4. Our Sales Changed: Most of our sales became SAAS-clients and we no longer needed professional sales people for these clients, so, we moved a Customer Service person into a role to help them buy, and this role became our number one salesperson. For larger deals, the User Buyer typically was tasked by the Economic Buyer to gather the information and make a recommendation on a solution. While the User Buyer presents themself as the decision maker, in the past we had a ‘verbal’ that we had won the deal, only to find out we didn’t close it. This could no longer happen, so we built the resources and plan to arm the User Buyer with tools to engage the Economic Buyer in the buying process. We built a consultative process for clients that began with a free analysis and then to a low cost process to help them map out the scope of their needs based on what the User and Economic Buyers would want. This process had a nearly 100% close rate if they did the scoping process. Again we became laser focused on where we could win (intentional), where in the past we were much more opportunistic, taking the deals that came to us.
5. Opportunistic M&A: After these improvements, we joined in a Private Equity-backed Market Consolidation where our company merged 10 others under us into a business unit and I became part of a leadership group that bought over 40 companies that sold for $1.5 Billion. This experience became the Large Cap Private Equity Deal of the Year.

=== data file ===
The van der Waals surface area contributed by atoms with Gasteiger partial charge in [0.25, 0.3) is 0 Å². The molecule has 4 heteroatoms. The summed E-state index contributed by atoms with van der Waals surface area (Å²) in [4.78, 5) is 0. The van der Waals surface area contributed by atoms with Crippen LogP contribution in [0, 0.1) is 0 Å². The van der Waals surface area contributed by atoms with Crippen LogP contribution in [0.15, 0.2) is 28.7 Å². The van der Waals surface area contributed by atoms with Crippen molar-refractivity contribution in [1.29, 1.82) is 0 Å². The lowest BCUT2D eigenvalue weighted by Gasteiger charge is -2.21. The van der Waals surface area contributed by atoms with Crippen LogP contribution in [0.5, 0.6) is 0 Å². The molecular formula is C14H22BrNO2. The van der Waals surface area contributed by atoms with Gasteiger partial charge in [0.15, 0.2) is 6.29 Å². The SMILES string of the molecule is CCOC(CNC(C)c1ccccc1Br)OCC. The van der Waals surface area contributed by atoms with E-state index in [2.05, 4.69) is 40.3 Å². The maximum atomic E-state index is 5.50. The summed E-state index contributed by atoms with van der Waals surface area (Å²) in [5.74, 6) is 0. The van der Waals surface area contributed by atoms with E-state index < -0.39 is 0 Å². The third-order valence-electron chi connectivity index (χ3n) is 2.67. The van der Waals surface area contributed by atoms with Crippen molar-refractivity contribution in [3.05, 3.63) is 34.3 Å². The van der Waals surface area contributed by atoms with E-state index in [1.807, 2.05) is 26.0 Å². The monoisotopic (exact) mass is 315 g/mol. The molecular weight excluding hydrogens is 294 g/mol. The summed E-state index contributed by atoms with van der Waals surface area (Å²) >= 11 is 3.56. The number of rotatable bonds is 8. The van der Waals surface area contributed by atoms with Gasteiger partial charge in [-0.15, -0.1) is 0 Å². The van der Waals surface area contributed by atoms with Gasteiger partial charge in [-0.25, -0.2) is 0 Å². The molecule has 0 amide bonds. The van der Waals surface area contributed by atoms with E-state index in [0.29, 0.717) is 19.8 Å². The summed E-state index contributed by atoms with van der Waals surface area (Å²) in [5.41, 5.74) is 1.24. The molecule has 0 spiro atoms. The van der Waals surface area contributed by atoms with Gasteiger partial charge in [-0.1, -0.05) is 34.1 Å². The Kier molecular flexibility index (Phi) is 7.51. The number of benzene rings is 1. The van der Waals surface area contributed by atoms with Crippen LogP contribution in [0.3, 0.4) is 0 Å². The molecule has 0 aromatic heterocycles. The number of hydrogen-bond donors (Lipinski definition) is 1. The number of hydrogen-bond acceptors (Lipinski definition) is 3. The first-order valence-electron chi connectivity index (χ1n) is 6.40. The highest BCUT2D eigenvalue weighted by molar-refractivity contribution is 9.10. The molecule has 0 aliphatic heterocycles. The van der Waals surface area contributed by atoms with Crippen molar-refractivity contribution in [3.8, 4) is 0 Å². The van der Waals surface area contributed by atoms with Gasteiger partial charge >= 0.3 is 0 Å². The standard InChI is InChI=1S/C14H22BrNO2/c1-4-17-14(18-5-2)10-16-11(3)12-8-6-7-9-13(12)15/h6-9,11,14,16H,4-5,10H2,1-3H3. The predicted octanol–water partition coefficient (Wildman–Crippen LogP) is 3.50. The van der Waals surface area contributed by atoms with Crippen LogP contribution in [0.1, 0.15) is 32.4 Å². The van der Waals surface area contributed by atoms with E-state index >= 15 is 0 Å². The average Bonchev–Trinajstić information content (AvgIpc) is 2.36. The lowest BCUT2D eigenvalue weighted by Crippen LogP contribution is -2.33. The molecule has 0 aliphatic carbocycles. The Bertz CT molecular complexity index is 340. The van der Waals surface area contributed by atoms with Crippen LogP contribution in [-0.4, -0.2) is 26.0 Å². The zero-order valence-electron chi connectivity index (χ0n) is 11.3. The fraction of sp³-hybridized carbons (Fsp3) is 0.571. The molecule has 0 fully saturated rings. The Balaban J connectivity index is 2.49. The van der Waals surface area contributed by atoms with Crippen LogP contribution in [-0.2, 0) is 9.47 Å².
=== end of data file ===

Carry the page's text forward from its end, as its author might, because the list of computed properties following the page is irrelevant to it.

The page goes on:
After you do your survival planning, what type of company will you want to emerge from this crisis?
Like you these last couple weeks has been an absolute scramble to wrap my head around the new reality for many of our clients. While there are some that are being hit hard, others will be impacted but can use this time to prepare to come back even stronger.
For example, through the Customer Value Mapping we have identified for several clients value they give away that could be added as a revenue source. We are evaluating the slowdown to help a company transition from services for work performed revenue model to a tech-enabled retainer revenue model. We are conducting several Customer Development projects to expand revenue for companies based on adjacency value they could add to their current customers. Lastly, we are seeing some opportunistic M&A that could land a game-changing strategic acquisition for clients.
In light of these events, we are adapting our Valuation Playbook to help companies emerge even stronger.
If you are a CEO and want to talk through any of these, happy to discuss how you could use any of these to come back stronger. We are passionate about helping businesses and know you are the visionaries and risk-takers who will help the entire economy recover after we get through this Covid storm. Contact us if you’d like to learn more.